Euro off its lows

The euro has recovered from its lows of under $1.09 last Monday to trade close to $1.10 against the dollar at the start of play this Monday, with generally soft economic data out of the US last week weighing on the latter.  The pound has given up a little ground to the single currency – to trade at over 89p – after the European Commission casts doubt on UK proposals to replace the backstop

There was a notable decline in US bond yields in particular last week – of more than 15bps (to almost 1.50%) in the case of benchmark 10-year yields – again on the back of the soft economic data –  with much more modest declines in both German and UK yields

The economic data out of the US indicate that the manufacturing sector is contracting and activity in the services sector is slowing, while Friday’s “payrolls” report  showed employment growth moderating albeit still running at a pace sufficient to keep intact the downward trend in the unemployment rate, which fell to a circa 50-year low of 3.5% in September. While Fed Chair Powell reiterated over the weekend that the economy is in a ‘good place’, the market fully expects the central bank to cut interest rates by 25bps later this month and is attaching a very high probability to another quarter point reduction in December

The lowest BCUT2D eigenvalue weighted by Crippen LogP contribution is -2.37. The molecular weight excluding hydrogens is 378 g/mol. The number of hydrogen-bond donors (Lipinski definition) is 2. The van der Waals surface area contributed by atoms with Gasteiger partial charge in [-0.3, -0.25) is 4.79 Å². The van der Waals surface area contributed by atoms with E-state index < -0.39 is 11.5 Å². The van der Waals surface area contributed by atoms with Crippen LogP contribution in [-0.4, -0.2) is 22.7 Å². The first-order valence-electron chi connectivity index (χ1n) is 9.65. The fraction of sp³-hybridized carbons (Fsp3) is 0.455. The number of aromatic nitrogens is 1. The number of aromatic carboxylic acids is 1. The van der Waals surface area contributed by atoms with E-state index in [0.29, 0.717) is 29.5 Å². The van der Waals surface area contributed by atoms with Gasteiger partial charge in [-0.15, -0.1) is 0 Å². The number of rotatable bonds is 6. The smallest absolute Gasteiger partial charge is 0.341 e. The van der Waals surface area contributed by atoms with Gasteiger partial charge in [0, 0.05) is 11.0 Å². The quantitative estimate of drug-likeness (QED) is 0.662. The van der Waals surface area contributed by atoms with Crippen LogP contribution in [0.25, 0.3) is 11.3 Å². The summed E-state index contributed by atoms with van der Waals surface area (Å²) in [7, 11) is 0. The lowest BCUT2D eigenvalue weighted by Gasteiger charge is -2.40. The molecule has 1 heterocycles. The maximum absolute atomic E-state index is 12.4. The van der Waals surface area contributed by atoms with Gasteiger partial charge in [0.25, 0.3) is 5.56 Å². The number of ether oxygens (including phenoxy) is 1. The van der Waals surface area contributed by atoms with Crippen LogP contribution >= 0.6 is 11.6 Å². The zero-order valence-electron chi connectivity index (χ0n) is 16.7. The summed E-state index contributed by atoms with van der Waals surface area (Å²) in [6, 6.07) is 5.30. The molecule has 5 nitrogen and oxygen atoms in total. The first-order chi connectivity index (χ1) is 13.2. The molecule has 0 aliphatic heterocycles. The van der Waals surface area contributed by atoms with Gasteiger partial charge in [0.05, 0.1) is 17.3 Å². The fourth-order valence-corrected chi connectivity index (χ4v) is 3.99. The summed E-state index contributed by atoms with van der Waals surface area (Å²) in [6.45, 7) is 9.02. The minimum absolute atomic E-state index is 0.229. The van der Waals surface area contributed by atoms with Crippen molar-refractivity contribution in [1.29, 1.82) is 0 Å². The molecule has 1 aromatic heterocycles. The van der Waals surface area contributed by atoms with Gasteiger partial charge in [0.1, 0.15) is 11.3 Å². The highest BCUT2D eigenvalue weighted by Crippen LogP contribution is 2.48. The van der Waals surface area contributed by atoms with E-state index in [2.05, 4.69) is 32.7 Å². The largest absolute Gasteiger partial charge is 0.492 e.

The EU has said the UK’s proposals to replace the backstop do not provide the basis to conclude an agreement. While discussions between the two sides will continue, it remains to be seen if any agreement can be reached in time for the European Council meeting on 17th-18th October, with some media commentary suggesting the EU is looking beyond the latter to an extension of Article 50 and a probable election, after which it will assess the lie of the land

At home, Budget 2020 will be presented tomorrow. This is being framed on the assumption of a ‘no deal’ Brexit on 31st October, and so will contain measures aimed at helping those sectors most exposed to such a UK departure from the EU, if that is what transpires

Data due this week include GDP in the UK and CPI inflation in the US, both on Thursday